The college football playoff board, which is made up of 11 presidents and chancellors with the power to change the playoffs, will not vote next week on a proposed 12-team format, further delaying any major changes to the field. current of four teams. .
The board was originally scheduled to meet with the 10 FBS commissioners and Notre Dame athletic director Jack Swarbrick on September 28 in Rosemont, Ill. – member flights were booked. But after some of the commissioners raised numerous questions on an appeal last week and again in a meeting in Dallas on Wednesday, they chose to keep working before making a recommendation to the presidents for their approval.
Commissioners and Swarbrick will still meet in the Chicago area next week, but Presidents and Chancellors will now join them by Zoom for all or part of the meeting.
“I think we can continue to keep them informed and they will decide when they are ready to vote,” Swarbrick told ESPN on Wednesday. “This is ultimately their decision. We thought there were still issues to be resolved and it would be important for us to resolve them before making a recommendation or asking them to act.”
The playoffs enter the eighth season of a 12-year contract that spans the 2025 season, and there is always the possibility that the format will change before the contract ends.
If that were to happen, ESPN would have the first rights to all new games, but if ESPN refused to buy them, the CFP could bring them to the open market. Sources said a large majority of Commissioners wanted to have multiple TV partners, but the only way that would happen in the current contract is for ESPN to agree to it.
CFP executive director Bill Hancock told ESPN on Wednesday “there is no rush” to determine the next step.
“We have time because if we want to change the format in 2024, we would have a few months,” Hancock said. “If we wanted to change it in 2026, we have a few years. There is no fixed timetable. It will be up to the presidents to decide, but there is no rush.”
The next scheduled meeting for the CFP board of directors is currently in January, when presidents and chancellors meet each year during the national championship game.
Sources familiar with the talks said there is some interest in an eight-team model, but not unanimous support.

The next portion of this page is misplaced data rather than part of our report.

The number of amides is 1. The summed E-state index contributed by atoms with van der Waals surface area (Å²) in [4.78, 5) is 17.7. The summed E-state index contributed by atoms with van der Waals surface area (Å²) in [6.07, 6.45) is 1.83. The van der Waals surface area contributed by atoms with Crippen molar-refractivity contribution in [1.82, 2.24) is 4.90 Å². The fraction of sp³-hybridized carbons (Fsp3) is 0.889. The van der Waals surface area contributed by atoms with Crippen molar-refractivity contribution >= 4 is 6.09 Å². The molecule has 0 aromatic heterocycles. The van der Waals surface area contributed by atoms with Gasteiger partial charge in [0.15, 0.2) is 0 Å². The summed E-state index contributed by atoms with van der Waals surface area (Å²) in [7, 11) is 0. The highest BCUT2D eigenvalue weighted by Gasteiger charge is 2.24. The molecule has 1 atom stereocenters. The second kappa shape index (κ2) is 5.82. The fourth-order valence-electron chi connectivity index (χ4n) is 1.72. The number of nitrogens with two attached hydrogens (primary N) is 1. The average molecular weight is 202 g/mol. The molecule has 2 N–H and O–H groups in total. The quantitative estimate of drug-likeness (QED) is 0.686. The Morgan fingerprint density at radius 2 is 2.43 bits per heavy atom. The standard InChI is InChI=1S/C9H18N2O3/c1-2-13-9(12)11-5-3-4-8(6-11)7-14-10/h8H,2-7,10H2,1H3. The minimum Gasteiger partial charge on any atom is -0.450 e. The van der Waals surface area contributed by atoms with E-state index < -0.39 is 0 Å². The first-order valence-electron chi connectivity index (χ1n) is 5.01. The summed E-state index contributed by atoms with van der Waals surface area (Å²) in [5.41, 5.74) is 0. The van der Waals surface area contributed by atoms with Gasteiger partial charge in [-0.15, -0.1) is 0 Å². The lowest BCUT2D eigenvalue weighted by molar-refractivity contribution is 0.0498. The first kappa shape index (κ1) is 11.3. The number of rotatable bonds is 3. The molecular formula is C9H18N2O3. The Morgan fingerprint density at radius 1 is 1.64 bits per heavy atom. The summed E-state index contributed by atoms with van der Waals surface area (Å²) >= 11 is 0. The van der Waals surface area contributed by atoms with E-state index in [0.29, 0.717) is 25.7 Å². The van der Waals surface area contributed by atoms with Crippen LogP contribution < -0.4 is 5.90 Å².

“The support for the expansion is clear which is great,” Swarbrick said when asked if the eight-team format is being seriously considered. “I think the focus will be on the issues surrounding the 12-team model.”
The hurdles haven’t changed: There are concerns about the academic calendar and playoffs going on during the December final exams, as well as concerns about the health of student-athletes who may play 17 games – a distant possibility. , but still a scenario. The Rose Bowl’s demand to sell its own television rights and keep its game on January 1 is a major sticking point. If the Rose Bowl hosts a semi-final or quarter-final game, the CFP will hold the media rights.
American Athletic Conference commissioner Mike Aresco said his league was still “strongly supportive” of the 12-team format.
“You still have a lot of problems to solve, and it’s taking time,” Aresco said. “Hopefully we can finally get to 12. I think 12 is the right number because of the balance between autos and GPs. This is the one that is most likely to satisfy the whole group, but that’s my personal opinion. “
The current proposal under consideration calls for the range to include each year the six highest ranked conference champions, as well as the other six highest ranked teams, as determined by the selection committee. No conference would automatically qualify and there would be no limit to the number of participants in a conference.
The four highest-ranked conference champions would be ranked one through four and each would receive a first-round pass, while teams ranked five through 12 would face off in the first round on the field of the highest-ranked team. According to the proposal, the quarter-finals and semi-finals would be played in bowls games. The Championship match would continue to take place on a neutral venue, as in the current format.
Speedbumps developed this summer following decisions by Oklahoma and Texas to join the SEC, with Commissioner Greg Sankey being a member of the CFP’s four-person task force that ultimately concluded that the 12-team model was the best option.
The collegiate landscape has changed dramatically since June, when presidents and commissioners last met to discuss the 12-team format, which at the time had garnered wider support.
“A 12-team format allows the top six conference champions to advance to the domestic championship playoffs,” Sankey told ESPN in a recent interview. “It also allows the remaining top six teams who are not conference champions to access it.
“And while we can look at the long term and say that four can keep working, so that we have a healthy national sport, a national championship, I remain convinced that there is a lot of wisdom around the 12 approach. teams. I look forward to the others. formulating their own ideas and the discussion that’s going to take place, but I haven’t been in a position to say, ‘Hey, here’s when I think this change is going to happen, and when that decision will be made. ‘”